Risks Involved with Taking Vicodin and Driving

Knoji reviews products and up-and-coming brands we think you'll love. In certain cases, we may receive a commission from brands mentioned in our guides. Learn more.
Prescription medications and driving can be unhealthy mix if such medication causes a driver to be impaired. Before taking Vicodin and driving, find out the costly penalties facing drivers who are in an accident and found to be impaired by their medicatio

Driving laws are very specific in all fifty states when it comes to driving while impaired. Most notable is the fact that driving while impaired applies to alcohol as well as drugs, either prescribed or illegally obtained. Hydrocodone or Vicodin, for example, can carry its own separate violation charge. In California, DUI Vicodin leads to criminal prosecution and possible a felony offense if a legal prescription for the drug has not been obtained from a medical professional.

States that do not carry separate DUI Vicodin charges will never the less charge a driver with being impaired while operating a motor vehicle. If a motorist were to be pulled over by a police officer, or if a motorist was involved in a traffic accident and impairment was suspected blood tests or urine samples that reveal Vicodin or any other substance known to impair motor skills would be sufficient evidence to warrant a ticket, fines, probation, DUI school, suspension of driver's license, or even jail time.

Opiates

Hydocodone or Vicodin belongs to the same drug class as heroin, codeine and Demerol. They are considered opiates known to impair mental ability and reaction time. Whether legally prescribed or not, drivers are charged for demonstrating a lack of judgment about the effects such drugs would have on the ability to drive safely.  A warning accompanies all prescriptions to exercise care before mixing driving and pill dosage. Ignoring such a warning makes one legally responsible for causing an accident or operating a car in an unsafe manner.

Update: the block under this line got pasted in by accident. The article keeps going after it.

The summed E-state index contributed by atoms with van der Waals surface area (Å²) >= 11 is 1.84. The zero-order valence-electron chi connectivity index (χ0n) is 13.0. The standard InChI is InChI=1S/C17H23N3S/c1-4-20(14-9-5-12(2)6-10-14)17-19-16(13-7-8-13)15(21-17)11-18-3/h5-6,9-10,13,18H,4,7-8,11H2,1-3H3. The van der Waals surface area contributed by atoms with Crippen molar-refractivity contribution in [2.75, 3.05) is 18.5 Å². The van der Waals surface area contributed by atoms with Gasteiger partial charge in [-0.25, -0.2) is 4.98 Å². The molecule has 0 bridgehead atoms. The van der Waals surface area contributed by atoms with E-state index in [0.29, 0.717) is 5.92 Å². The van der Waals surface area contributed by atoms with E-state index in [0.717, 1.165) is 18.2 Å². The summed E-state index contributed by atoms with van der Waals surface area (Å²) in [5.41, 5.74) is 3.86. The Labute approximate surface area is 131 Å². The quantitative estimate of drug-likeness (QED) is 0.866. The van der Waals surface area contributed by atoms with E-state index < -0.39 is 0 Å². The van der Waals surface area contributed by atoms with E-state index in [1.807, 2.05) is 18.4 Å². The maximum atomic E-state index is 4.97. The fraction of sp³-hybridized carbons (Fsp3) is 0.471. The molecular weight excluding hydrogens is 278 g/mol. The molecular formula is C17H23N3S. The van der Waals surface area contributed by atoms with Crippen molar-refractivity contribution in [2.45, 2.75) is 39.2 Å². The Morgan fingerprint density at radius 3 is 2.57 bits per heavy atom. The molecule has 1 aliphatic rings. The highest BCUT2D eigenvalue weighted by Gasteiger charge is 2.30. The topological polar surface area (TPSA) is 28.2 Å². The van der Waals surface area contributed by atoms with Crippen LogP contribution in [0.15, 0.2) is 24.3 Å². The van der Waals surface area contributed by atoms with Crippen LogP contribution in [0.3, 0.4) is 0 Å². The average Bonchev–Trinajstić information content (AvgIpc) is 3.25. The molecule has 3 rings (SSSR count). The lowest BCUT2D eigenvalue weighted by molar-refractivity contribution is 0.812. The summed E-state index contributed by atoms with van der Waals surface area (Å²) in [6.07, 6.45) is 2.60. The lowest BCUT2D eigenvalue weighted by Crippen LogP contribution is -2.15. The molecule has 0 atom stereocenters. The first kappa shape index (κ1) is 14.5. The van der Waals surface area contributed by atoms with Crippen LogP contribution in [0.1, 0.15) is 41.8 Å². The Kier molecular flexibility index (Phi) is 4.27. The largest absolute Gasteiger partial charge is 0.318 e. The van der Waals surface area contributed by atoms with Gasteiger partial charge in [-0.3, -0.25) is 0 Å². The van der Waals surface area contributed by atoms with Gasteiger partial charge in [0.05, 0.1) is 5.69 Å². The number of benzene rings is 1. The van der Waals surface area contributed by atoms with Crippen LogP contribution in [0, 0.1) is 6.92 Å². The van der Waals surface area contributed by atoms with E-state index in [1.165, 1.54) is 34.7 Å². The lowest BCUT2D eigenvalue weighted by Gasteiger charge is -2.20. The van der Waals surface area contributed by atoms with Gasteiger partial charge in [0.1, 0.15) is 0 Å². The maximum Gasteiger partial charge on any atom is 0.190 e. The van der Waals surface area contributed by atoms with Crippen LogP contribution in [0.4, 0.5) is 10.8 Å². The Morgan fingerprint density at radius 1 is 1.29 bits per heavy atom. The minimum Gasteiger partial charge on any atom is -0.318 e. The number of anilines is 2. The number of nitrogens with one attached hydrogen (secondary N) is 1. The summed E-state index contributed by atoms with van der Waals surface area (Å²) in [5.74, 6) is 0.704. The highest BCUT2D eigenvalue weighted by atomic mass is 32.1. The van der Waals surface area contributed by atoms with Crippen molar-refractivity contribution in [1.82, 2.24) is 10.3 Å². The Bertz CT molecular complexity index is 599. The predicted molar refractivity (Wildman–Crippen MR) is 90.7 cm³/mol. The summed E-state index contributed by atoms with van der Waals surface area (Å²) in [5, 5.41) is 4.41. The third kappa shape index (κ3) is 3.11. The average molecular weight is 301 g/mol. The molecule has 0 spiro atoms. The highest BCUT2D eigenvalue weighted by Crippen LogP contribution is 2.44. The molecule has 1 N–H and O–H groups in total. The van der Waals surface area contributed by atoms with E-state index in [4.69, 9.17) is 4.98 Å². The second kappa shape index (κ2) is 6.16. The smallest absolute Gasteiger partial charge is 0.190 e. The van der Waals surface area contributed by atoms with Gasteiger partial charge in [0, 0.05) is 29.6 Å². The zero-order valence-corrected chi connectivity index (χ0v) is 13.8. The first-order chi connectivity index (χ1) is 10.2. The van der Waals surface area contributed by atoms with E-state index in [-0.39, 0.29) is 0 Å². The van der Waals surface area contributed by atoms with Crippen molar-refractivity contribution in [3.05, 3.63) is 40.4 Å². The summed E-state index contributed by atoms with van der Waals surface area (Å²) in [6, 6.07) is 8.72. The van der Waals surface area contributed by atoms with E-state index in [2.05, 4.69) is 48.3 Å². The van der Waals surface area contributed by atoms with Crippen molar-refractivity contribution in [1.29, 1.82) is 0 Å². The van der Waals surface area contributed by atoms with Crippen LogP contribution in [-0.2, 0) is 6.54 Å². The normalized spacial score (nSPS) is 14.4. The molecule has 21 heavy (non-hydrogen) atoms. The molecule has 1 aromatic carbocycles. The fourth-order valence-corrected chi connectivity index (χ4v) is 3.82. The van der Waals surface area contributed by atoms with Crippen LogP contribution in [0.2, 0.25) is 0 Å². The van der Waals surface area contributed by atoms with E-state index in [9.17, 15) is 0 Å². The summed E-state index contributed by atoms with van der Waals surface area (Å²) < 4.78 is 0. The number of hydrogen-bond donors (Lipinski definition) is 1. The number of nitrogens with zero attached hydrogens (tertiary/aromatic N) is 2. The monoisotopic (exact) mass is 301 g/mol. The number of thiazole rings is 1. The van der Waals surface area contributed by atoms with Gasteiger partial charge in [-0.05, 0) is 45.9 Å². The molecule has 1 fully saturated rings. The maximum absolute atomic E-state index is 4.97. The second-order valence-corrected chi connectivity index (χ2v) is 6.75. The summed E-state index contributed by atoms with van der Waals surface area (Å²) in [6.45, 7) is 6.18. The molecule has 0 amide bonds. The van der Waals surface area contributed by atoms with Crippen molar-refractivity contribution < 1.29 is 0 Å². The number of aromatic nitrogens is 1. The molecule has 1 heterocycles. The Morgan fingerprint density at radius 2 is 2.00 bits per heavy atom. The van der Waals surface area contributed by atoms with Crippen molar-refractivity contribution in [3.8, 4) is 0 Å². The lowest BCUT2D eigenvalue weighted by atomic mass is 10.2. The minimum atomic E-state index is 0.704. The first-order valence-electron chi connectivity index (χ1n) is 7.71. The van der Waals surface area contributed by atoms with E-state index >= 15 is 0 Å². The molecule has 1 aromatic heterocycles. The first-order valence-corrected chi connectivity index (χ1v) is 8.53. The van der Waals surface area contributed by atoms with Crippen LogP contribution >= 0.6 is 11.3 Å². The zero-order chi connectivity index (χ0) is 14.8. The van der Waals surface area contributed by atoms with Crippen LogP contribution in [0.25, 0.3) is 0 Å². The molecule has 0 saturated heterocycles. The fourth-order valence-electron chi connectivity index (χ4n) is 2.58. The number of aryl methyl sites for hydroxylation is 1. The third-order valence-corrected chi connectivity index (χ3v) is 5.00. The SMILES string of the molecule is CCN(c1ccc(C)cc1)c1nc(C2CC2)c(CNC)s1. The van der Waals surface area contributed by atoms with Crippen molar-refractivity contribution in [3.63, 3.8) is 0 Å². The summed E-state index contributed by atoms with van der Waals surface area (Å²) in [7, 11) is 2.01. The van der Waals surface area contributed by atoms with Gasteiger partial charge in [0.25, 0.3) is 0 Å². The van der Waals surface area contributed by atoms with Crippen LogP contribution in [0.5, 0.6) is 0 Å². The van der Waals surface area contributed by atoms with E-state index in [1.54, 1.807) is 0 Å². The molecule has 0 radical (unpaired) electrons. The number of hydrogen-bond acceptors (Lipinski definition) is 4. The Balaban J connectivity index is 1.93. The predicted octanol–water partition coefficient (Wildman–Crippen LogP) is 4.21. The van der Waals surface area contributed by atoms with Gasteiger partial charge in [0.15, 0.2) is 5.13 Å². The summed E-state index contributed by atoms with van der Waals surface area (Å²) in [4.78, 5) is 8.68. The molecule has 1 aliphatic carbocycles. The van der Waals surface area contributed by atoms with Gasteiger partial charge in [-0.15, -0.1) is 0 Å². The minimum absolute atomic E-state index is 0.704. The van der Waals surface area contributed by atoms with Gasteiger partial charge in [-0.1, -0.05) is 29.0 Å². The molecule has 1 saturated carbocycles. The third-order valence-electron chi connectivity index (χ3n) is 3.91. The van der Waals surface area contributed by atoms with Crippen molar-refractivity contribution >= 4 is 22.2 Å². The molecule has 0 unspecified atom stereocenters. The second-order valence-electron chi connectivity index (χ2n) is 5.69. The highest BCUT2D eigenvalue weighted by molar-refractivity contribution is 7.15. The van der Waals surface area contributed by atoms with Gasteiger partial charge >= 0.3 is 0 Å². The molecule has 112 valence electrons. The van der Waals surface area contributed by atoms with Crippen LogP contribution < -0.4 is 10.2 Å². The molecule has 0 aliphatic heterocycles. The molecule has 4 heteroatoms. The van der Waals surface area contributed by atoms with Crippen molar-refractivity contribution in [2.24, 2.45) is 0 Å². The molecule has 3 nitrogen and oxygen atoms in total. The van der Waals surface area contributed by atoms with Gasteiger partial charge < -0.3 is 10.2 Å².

While the effects of drugs are not exactly the same for each individual, it is the driver's sole responsibility to allow for potential decreases in reaction time and slowed reflexes. Once a DWI violation occurs it must be proven that impairment was not the cause of an accident, or that an officer's suspicions were not due to impairment caused by Vicodin. Generally speaking, 5-10 mgs of Vicodin can cause mild impairment. How long the driver has been on Vicodin will also be part of the defense against such a charge. Lastly, whether or not the amount of drug found in the system was within normal therapeutic ranges will be investigated.

Ironically, while the number of drinking and driving related deaths have decreased, drugged driving is on the increase. According to President Obama's top drug adviser, R. Gil Kerikwoske, "We need a very clear message on not using drugs and driving." In the upcoming 5 years the administration will be putting more effort into educating the country - especially teens - about the danger of drugged driving.

Ignorance of the law will not be a suitable defense for motorists receiving DWI violations for hydrocodone or Vicodin. It can be very expensive to hire a lawyer in order to mount a proper defense against such charges. As more attention is paid to this aspect of unsafe motor vehicle operation, more drivers could suffer the consequences of driving while impaired charge due to Vicodin. More testing and better enforcement will no doubt bring much needed awareness to this unnecessary driving risk.

6 comments

Carolina Dursina
0
Posted on Jun 6, 2011
Darline Kilpatrick
0
Posted on Apr 29, 2011
cee
0
Posted on Apr 29, 2011
Darline Kilpatrick
0
Posted on Apr 12, 2011
Roberta Baxter
0
Posted on Apr 12, 2011
Jay Parekh
0
Posted on Mar 26, 2011